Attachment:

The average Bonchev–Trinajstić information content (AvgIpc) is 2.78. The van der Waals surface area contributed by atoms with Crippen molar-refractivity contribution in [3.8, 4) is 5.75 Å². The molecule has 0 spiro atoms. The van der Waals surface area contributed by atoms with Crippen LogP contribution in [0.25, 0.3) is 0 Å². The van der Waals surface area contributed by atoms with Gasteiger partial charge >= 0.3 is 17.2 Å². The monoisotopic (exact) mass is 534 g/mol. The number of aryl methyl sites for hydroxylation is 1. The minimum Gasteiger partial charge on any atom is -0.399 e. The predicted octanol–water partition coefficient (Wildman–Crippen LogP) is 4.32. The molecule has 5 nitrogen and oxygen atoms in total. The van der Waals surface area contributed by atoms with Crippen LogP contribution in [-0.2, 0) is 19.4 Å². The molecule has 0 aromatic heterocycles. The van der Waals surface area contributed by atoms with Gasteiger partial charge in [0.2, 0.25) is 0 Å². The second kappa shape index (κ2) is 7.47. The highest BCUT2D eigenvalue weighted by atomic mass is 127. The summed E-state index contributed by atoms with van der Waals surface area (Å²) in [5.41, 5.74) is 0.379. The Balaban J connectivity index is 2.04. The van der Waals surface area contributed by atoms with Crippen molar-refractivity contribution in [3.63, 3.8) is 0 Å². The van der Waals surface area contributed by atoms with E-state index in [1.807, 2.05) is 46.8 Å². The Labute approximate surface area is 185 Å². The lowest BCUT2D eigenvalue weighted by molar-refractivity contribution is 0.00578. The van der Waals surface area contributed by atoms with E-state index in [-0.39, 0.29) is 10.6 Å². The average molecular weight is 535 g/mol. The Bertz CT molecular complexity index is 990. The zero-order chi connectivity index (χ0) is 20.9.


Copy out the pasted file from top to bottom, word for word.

The average Bonchev–Trinajstić information content (AvgIpc) is 2.78. The van der Waals surface area contributed by atoms with Crippen molar-refractivity contribution in [3.8, 4) is 5.75 Å². The molecule has 0 spiro atoms. The van der Waals surface area contributed by atoms with Crippen LogP contribution in [0.25, 0.3) is 0 Å². The van der Waals surface area contributed by atoms with Gasteiger partial charge >= 0.3 is 17.2 Å². The monoisotopic (exact) mass is 534 g/mol. The number of aryl methyl sites for hydroxylation is 1. The minimum Gasteiger partial charge on any atom is -0.399 e. The predicted octanol–water partition coefficient (Wildman–Crippen LogP) is 4.32. The molecule has 5 nitrogen and oxygen atoms in total. The van der Waals surface area contributed by atoms with Crippen LogP contribution in [-0.2, 0) is 19.4 Å². The molecule has 0 aromatic heterocycles. The van der Waals surface area contributed by atoms with Gasteiger partial charge in [0.2, 0.25) is 0 Å². The second kappa shape index (κ2) is 7.47. The highest BCUT2D eigenvalue weighted by atomic mass is 127. The summed E-state index contributed by atoms with van der Waals surface area (Å²) in [5.41, 5.74) is 0.379. The Balaban J connectivity index is 2.04. The van der Waals surface area contributed by atoms with Crippen molar-refractivity contribution in [3.63, 3.8) is 0 Å². The van der Waals surface area contributed by atoms with E-state index in [1.807, 2.05) is 46.8 Å². The Labute approximate surface area is 185 Å². The lowest BCUT2D eigenvalue weighted by molar-refractivity contribution is 0.00578. The van der Waals surface area contributed by atoms with E-state index in [-0.39, 0.29) is 10.6 Å². The average molecular weight is 535 g/mol. The Bertz CT molecular complexity index is 990. The zero-order chi connectivity index (χ0) is 20.9.